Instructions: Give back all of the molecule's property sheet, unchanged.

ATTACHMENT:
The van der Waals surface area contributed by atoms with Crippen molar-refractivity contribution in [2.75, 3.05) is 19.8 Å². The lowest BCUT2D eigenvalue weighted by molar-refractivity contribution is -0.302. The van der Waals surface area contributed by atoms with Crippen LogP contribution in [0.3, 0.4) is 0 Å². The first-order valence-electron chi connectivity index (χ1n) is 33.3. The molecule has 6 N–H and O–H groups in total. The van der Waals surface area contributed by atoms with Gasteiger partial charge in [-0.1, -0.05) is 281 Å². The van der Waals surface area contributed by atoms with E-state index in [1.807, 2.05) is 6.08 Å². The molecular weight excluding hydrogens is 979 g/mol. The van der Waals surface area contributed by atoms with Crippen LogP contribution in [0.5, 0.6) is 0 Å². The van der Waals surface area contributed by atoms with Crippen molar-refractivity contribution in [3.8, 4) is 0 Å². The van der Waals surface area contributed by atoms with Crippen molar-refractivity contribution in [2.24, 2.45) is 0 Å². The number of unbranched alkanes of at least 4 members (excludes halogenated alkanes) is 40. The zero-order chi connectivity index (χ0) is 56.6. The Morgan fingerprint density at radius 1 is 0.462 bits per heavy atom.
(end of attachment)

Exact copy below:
The van der Waals surface area contributed by atoms with Crippen molar-refractivity contribution in [2.75, 3.05) is 19.8 Å². The lowest BCUT2D eigenvalue weighted by molar-refractivity contribution is -0.302. The van der Waals surface area contributed by atoms with Crippen LogP contribution in [0.3, 0.4) is 0 Å². The first-order valence-electron chi connectivity index (χ1n) is 33.3. The molecule has 6 N–H and O–H groups in total. The van der Waals surface area contributed by atoms with Gasteiger partial charge in [-0.1, -0.05) is 281 Å². The van der Waals surface area contributed by atoms with E-state index in [1.807, 2.05) is 6.08 Å². The molecular weight excluding hydrogens is 979 g/mol. The van der Waals surface area contributed by atoms with Crippen LogP contribution in [0.5, 0.6) is 0 Å². The van der Waals surface area contributed by atoms with Crippen molar-refractivity contribution in [3.8, 4) is 0 Å². The van der Waals surface area contributed by atoms with Crippen molar-refractivity contribution in [2.24, 2.45) is 0 Å². The number of unbranched alkanes of at least 4 members (excludes halogenated alkanes) is 40. The zero-order chi connectivity index (χ0) is 56.6. The Morgan fingerprint density at radius 1 is 0.462 bits per heavy atom.